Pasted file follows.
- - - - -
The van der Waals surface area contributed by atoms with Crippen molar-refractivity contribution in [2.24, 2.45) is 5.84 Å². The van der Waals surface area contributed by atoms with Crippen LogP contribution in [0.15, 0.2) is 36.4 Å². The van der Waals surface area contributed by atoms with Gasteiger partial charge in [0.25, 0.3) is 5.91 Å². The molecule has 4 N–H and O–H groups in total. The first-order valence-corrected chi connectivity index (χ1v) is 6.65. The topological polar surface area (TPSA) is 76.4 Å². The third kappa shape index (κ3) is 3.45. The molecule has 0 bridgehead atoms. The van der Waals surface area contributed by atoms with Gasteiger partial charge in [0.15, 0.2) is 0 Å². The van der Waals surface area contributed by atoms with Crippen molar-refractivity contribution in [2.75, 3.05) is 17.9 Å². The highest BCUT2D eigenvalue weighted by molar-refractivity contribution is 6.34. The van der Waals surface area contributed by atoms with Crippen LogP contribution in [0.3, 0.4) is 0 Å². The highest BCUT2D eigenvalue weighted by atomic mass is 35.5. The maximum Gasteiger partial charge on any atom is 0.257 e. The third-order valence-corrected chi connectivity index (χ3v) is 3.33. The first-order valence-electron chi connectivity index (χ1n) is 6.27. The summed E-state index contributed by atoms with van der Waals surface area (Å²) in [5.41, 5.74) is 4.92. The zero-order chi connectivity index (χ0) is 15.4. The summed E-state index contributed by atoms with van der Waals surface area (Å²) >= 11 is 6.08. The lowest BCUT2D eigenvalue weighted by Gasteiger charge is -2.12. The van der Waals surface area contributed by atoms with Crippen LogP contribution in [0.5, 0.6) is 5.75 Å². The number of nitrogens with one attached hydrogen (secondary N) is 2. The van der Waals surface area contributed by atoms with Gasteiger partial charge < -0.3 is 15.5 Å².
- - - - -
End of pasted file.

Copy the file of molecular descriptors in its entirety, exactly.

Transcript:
The van der Waals surface area contributed by atoms with Crippen molar-refractivity contribution in [2.24, 2.45) is 5.84 Å². The van der Waals surface area contributed by atoms with Crippen LogP contribution in [0.15, 0.2) is 36.4 Å². The van der Waals surface area contributed by atoms with Gasteiger partial charge in [0.25, 0.3) is 5.91 Å². The molecule has 4 N–H and O–H groups in total. The first-order valence-corrected chi connectivity index (χ1v) is 6.65. The topological polar surface area (TPSA) is 76.4 Å². The third kappa shape index (κ3) is 3.45. The molecule has 0 bridgehead atoms. The van der Waals surface area contributed by atoms with Gasteiger partial charge in [0.15, 0.2) is 0 Å². The van der Waals surface area contributed by atoms with Crippen molar-refractivity contribution in [2.75, 3.05) is 17.9 Å². The highest BCUT2D eigenvalue weighted by molar-refractivity contribution is 6.34. The van der Waals surface area contributed by atoms with Crippen LogP contribution in [0.3, 0.4) is 0 Å². The highest BCUT2D eigenvalue weighted by atomic mass is 35.5. The maximum Gasteiger partial charge on any atom is 0.257 e. The third-order valence-corrected chi connectivity index (χ3v) is 3.33. The first-order valence-electron chi connectivity index (χ1n) is 6.27. The summed E-state index contributed by atoms with van der Waals surface area (Å²) in [5.41, 5.74) is 4.92. The zero-order chi connectivity index (χ0) is 15.4. The summed E-state index contributed by atoms with van der Waals surface area (Å²) >= 11 is 6.08. The lowest BCUT2D eigenvalue weighted by Gasteiger charge is -2.12. The van der Waals surface area contributed by atoms with Crippen LogP contribution in [0.5, 0.6) is 5.75 Å². The number of nitrogens with one attached hydrogen (secondary N) is 2. The van der Waals surface area contributed by atoms with Gasteiger partial charge < -0.3 is 15.5 Å².